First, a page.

A team of wounded veterans and serving personnel have taken to the French Alps for high altitude training ahead of attempting to summit Mount Denali in Alaska.

Standing at 20,310 feet (6190m) above sea level, Denali is the highest peak in North America - and with a vertical rise of about 18,000 feet, is the tallest land-based mountain on Earth.

The group of six spent four days in Chamonix preparing for their epic climb, from mastering rope skills to learning crampon technique.

It was also a taste of what effect high altitude can have on the body. 

65 Degrees North Chamonix Training

Their Denali assent is part of an attempt by 65 Degrees North (65DN), a charity dedicated to helping WIS veterans and service personnel, to climb the highest mountain on each continent.

This will be their 4th, having already climbed Kilimanjaro in Africa, Acongacua in Latin America and Mt Vinson in Antarctica.

65 Degrees North Chamonix Training

Founder of 65 DN, Rich North, is part of the team attempting Denali:

"It’s the highest mountain in North America and quite a ferocious mountain, 20,000 plus feet and one of coldest mountains on earth.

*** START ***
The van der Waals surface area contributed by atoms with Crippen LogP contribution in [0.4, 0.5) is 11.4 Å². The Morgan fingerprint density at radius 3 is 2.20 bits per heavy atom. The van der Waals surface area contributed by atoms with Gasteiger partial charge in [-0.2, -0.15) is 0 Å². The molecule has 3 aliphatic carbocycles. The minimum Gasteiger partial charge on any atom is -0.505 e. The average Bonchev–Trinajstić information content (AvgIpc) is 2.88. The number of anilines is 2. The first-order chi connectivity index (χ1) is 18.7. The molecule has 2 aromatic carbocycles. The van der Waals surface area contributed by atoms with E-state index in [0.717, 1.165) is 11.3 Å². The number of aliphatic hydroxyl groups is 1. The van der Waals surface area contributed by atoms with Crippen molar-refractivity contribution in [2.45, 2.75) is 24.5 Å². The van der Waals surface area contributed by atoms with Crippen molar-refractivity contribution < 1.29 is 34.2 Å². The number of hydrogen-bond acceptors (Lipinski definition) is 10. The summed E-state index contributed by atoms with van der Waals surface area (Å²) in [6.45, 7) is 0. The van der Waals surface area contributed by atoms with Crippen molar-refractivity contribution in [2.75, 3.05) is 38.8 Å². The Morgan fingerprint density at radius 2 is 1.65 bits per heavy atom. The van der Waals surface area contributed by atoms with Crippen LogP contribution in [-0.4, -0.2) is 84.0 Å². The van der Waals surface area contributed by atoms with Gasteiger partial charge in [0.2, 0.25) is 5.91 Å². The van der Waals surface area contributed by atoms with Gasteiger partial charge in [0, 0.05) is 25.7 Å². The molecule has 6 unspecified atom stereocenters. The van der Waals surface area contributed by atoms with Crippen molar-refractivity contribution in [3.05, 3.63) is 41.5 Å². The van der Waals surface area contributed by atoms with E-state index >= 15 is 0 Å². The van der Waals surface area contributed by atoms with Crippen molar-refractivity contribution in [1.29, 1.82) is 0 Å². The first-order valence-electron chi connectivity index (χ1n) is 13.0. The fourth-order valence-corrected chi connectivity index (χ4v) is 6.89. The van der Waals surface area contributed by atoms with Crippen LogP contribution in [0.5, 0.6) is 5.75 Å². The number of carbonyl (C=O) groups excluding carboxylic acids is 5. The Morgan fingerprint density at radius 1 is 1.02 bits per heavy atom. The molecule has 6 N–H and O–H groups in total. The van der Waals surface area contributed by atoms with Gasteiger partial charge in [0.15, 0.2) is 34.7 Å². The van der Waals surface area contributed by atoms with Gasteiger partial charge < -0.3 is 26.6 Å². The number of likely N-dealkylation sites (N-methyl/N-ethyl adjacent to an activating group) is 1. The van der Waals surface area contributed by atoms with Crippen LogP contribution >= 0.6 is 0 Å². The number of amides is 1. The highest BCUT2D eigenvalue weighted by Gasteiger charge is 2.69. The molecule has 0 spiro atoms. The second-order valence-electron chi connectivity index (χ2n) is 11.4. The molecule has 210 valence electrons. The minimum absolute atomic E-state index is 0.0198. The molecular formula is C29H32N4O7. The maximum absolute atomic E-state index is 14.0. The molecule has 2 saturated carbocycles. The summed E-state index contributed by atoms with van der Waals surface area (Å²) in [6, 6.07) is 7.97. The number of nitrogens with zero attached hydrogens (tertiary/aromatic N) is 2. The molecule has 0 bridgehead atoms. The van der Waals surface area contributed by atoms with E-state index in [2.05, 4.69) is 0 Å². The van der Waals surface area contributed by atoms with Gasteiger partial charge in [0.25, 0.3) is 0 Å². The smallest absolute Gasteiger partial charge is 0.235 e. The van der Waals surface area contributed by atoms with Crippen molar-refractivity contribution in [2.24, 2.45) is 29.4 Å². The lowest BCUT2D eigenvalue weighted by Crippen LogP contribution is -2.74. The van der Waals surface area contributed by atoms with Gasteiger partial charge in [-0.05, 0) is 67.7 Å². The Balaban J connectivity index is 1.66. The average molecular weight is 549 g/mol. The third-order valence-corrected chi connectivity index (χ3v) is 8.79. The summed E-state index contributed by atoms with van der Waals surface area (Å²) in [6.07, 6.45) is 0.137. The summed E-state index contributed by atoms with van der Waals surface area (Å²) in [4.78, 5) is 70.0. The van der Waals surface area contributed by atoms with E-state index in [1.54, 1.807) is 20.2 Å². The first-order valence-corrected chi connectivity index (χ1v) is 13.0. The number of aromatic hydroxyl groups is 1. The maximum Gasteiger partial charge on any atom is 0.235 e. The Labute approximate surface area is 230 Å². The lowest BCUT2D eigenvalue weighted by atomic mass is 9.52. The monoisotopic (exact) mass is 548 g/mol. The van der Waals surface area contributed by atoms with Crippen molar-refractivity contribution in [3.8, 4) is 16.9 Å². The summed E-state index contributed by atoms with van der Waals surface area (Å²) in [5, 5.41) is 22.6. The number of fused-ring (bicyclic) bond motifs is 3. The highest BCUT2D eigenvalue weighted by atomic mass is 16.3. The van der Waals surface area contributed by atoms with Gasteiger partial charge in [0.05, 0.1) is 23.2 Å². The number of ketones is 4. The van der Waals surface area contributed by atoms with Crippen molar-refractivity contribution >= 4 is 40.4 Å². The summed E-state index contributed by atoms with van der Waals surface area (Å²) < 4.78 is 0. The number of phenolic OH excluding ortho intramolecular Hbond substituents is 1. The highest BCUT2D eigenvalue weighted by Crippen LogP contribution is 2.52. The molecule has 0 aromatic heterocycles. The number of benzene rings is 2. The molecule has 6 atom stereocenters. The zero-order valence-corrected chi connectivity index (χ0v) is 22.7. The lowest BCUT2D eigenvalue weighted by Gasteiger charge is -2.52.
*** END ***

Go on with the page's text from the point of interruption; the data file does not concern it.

"So for us coming to Chamonix is an ideal training ground, we can rehearse, use all of the facilities the Chamonix valley can offer in order for the team to become proficient to take on Denali"

65 Degrees North Chamonix Training

65 Degrees North seeks to help in the rehabilitation of wounded or damaged ex-servicemen and women by offering the opportunity to participate in challenging adventure.

A year ago, Royal Marine Joe Winch was diagnosed acute complex PTSD:

"I've been dreaming of being up somewhere like this for about 12 months.

"It's the environment as much as it is the activity. In normal life back down at the bottom of the valley, around people, around towns and cars, it's a real struggle. I get very easily overwhelmed.

"But up here, it's different. I can feel a lot calmer and I can think a lot more clearly - it's just a whole lot more happy."

The team depart for Alaska next month.